“All I know was that I fronted up there on the Thursday, did my practice, did qualifying, did the race, took the flag and won the Grand Prix, and received a trophy from King Juan Carlos that said ‘winner, 1980 Spanish Grand Prix’,” Jones remembers.

It was over. But was it? The next day, the FIA met in Athens and decided the race would not count for points; on July 31, nearly two months after the chequered flag had fallen for Jones, the FIA Executive Committee confirmed the race wouldn’t count towards the world championship. Jones was furious.

“The thing that really pissed me off was that if we’d had an inkling that the race wasn’t going to count for points, maybe we would have approached it differently, or not even raced,” he says.

The flashpoint in Madrid led to the drivers’ fines being paid before the next round in France, Balestre’s home Grand Prix. The race went ahead as normal with a full grid of teams and drivers, and after Jones won it, he did his slow-down lap with the FISA president in his crosshairs.

“I did a lap of honour with the Union Jack out of the car – I couldn’t find an Australian flag so I thought the English one would upset them even more,” he laughs.

“I wouldn’t go up on the podium while he (Balestre) was there – and he had to get off the podium because of TV, they couldn’t muck around. So, it shows you that what goes around comes around.”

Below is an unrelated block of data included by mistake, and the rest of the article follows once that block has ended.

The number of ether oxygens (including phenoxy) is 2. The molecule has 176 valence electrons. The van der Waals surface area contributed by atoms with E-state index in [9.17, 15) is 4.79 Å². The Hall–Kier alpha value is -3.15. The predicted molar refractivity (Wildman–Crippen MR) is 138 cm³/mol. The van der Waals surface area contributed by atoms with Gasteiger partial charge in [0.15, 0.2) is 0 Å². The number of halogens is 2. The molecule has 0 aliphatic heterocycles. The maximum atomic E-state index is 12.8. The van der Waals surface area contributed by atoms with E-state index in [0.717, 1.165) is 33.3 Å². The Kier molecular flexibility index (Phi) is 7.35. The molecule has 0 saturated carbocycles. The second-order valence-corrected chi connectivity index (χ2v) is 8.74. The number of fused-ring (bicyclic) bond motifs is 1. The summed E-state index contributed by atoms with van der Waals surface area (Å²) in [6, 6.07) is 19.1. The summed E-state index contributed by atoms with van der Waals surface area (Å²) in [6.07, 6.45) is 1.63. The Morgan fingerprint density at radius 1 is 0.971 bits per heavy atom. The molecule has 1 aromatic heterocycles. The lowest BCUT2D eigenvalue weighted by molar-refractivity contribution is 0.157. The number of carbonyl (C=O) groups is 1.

The FISA-FOCA war would rumble on for the next couple of seasons, but Jones had a more immediate task at hand. Fortunately, the loss of his win in Spain didn’t cost him the 1980 world championship, his victory in the penultimate round in Montreal in September securing his sole world title and the first by an Australian since Jack Brabham in 1966 – and to this day, the last F1 championship won by a driver from these shores.

Jones’ compatriot Webber would win the ‘first’ Spanish Grand Prix for an Australian 30 years later, but as far as ‘AJ’ sees it, his win at Jarama is worth no more or less than any other. The record books may say 12 career wins for Jones in his 116 starts, but it’s a number he feels needs an asterisk.

“In the short-term back then, it was nine points I didn’t have towards the world championship, but these days I’m forever down as having won 12 Grands Prix,” he says.

“It was the Spanish Grand Prix, I raced and I won it. So that makes 13 in my books.”